The Lou Bega of the All-Star Team

Every year, countless media outlets from major TV networks to small-time blogs debate back and forth about who should and shouldn’t be included on the MLB All-Star team.  Like Dustin, I find it kind of pointless to talk about, mostly because the game itself means so little in the grand scheme of things.  Sure, the home-field advantage thing is obtuse, but how often is that really going to decide the winner in the World Series anyway?

The point of this post is not to complain about the merits of an out-dated game, but to talk about ‘one-hit wonders’.  No, I don’t mean The Vapors, Devo, or Lou Bega, I mean All-Star one-hit wonders like Jeff Zimmerman, Roger Pavlik, or Omar Infante.

Every year, there’s at least one guy who gets appointed to the team that forces you to take pause and reflect.  I think most of us looked at the 2011 roster and shouted out loud, “Ryan Vogelsong??!??!?”  My cats were not pleased that I woke them from their slumber with my surprise.*

Vogelsong is currently enjoying an outstanding season with the Giants.  There’s no doubt that it’s a great story.  Pretty much out of baseball at the age of 33, Vogelsong signs a minor-league deal with the team that drafted him and turns in one of the better first-halves in baseball.  Given the rarity of such an event, I think Vogelsong’s election to the team is warranted, because after all, the All-Star game could use some compelling narratives once in a while.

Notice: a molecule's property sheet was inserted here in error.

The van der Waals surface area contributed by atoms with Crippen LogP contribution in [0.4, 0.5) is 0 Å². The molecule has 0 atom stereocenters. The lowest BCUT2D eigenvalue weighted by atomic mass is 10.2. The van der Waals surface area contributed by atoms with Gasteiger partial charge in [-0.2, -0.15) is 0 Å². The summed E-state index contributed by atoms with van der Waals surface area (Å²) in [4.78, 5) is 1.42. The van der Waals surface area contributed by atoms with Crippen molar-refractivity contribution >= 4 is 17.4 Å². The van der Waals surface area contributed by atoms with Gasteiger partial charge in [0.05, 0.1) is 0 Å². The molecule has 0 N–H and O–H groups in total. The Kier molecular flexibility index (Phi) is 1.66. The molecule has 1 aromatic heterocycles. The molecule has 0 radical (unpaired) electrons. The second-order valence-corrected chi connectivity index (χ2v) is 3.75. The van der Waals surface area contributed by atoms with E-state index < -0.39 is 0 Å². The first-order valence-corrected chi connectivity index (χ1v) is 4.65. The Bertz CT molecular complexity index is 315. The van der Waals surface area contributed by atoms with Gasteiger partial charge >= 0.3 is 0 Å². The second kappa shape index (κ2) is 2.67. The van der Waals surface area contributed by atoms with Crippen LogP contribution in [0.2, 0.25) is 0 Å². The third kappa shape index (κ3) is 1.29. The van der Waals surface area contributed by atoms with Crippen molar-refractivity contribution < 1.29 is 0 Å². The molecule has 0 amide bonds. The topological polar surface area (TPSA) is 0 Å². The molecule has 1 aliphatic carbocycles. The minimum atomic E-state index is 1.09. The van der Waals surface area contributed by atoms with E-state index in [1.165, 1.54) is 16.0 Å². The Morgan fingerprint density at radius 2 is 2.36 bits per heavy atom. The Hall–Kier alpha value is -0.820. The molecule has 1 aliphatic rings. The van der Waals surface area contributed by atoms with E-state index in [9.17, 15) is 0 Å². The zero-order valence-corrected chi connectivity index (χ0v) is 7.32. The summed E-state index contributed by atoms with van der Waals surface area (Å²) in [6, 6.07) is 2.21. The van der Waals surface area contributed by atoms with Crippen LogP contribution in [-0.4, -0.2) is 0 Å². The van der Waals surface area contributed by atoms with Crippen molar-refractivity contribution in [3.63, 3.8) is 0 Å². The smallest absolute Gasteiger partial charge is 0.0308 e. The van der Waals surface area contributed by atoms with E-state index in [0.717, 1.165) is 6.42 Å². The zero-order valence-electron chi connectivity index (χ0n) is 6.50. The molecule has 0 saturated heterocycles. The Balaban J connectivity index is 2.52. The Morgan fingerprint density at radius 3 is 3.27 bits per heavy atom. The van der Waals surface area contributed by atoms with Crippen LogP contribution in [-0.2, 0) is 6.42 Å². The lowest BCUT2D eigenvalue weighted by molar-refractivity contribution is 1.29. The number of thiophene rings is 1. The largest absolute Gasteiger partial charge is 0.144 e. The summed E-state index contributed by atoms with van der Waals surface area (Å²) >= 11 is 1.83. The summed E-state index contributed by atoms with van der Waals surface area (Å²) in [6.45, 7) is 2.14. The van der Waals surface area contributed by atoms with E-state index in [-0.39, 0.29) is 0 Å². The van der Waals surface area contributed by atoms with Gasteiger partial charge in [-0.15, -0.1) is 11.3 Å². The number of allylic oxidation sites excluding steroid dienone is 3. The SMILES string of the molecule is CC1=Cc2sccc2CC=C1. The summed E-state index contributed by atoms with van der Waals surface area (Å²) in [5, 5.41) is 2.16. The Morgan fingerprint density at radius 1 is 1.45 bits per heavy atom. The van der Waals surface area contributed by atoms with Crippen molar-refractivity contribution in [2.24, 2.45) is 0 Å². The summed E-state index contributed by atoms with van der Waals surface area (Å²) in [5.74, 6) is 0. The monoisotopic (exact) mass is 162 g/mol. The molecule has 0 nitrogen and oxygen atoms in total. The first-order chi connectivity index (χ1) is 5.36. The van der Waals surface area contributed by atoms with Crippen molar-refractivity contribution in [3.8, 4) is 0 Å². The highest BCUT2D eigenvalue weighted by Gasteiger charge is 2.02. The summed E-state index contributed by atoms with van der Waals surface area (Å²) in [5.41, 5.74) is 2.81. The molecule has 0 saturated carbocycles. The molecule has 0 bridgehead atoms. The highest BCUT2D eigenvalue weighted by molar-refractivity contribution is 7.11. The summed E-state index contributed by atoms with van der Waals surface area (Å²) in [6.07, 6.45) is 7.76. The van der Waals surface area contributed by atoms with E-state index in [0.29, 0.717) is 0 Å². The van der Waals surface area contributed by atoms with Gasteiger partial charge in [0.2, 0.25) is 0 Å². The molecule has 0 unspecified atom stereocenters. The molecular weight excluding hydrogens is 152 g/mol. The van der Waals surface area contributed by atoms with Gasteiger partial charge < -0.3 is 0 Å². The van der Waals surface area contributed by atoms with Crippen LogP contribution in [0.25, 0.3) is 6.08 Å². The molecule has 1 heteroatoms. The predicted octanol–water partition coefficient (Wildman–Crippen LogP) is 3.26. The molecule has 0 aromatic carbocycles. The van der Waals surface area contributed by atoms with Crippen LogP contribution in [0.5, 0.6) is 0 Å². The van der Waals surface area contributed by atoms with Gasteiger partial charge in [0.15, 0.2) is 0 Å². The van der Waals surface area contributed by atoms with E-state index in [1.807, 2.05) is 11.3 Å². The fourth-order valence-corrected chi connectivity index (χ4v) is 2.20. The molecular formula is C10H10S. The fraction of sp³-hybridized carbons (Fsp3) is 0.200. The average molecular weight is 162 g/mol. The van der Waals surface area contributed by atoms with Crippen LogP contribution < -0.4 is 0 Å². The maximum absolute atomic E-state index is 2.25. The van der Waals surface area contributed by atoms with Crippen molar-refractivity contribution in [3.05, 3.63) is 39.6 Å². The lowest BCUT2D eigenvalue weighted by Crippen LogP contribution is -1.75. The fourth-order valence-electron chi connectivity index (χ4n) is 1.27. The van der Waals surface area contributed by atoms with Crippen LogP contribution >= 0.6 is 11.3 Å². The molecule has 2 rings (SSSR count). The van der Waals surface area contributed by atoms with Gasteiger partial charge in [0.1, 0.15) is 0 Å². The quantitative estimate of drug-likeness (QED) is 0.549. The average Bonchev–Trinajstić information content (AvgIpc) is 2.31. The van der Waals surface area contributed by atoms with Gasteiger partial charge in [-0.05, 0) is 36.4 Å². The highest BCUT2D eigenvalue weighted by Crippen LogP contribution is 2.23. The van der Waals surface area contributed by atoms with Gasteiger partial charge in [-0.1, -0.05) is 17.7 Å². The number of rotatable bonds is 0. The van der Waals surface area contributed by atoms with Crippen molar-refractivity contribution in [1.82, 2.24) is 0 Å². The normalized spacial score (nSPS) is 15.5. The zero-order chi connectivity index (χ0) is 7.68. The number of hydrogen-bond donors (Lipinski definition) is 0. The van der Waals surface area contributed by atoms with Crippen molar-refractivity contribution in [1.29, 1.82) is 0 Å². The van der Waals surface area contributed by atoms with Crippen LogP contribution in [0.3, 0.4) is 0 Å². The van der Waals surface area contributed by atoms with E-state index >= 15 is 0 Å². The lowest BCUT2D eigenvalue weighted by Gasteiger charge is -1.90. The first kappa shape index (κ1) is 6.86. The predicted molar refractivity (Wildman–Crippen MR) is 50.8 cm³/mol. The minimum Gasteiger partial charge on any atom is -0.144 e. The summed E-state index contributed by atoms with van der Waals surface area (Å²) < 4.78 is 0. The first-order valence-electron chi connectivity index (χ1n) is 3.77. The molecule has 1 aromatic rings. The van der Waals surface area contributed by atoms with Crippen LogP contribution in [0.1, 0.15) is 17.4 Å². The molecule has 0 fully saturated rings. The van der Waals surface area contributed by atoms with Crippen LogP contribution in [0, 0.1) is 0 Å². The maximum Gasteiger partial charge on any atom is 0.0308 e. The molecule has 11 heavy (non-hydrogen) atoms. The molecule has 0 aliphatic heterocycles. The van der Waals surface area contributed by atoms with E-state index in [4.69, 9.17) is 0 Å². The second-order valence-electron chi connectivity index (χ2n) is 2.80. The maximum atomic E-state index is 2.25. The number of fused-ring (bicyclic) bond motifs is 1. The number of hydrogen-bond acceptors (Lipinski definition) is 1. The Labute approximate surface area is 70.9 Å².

But who are some other interesting one-hit wonders; guys who appeared on one All-Star team (some deservingly, some not) who had otherwise uneventful and easily forgotten careers?

Researching this subject, I quickly realized just how much work it was.  There are over 900 players who made just one All-Star team.  For some of them, it’s surprising that they haven’t been on more.  Take Adam Dunn for instance.  Before this year, Dunn was widely considered one of the best pure homerun hitters in the game, but he has played on just one All-Star team, in 2002.  Or J.D. Drew, who has been as solid as they come throughout his career and also has just one nomination.

I decided, amidst this sea of information, that I would focus on just a few of my favourite one-hit wonders; two of them former Jays in Pat Tabler and Ed Sprague, and two that truly surprised me in Rolando Arrojo and Joel Youngblood.

Joel Youngblood

Youngblood was a second round draft pick of the Cincinnati Reds in the 1970 January amateur draft and it took him more than six years to make it to the big leagues.  After sipping a cup of coffee with the Reds and Cardinals, St. Louis traded him to the Mets for infielder Mike Phillips during the 1977 season.  Youngblood would go on to become the best player on a terrible Mets team for a few years.

In 1981, at the age of 29, Youngblood was named to his only All-Star team in the strike-shortened campaign.  Along with the strike and an injury, his career-season was shortened to just 161 plate appearances where he accumulated an impressive .350/.398/.531 slash line with four homeruns in an incredibly small sample size.  For his career his slash line was just .265/.329/.392.

Youngblood spent 14 seasons in the big- leagues with the Reds, Cardinals, Mets, Expos and Giants and was a very valuable utility player accumulating a 10.4 rWAR, but I doubt many people think “All-Star” when looking back on his career.

Pat Tabler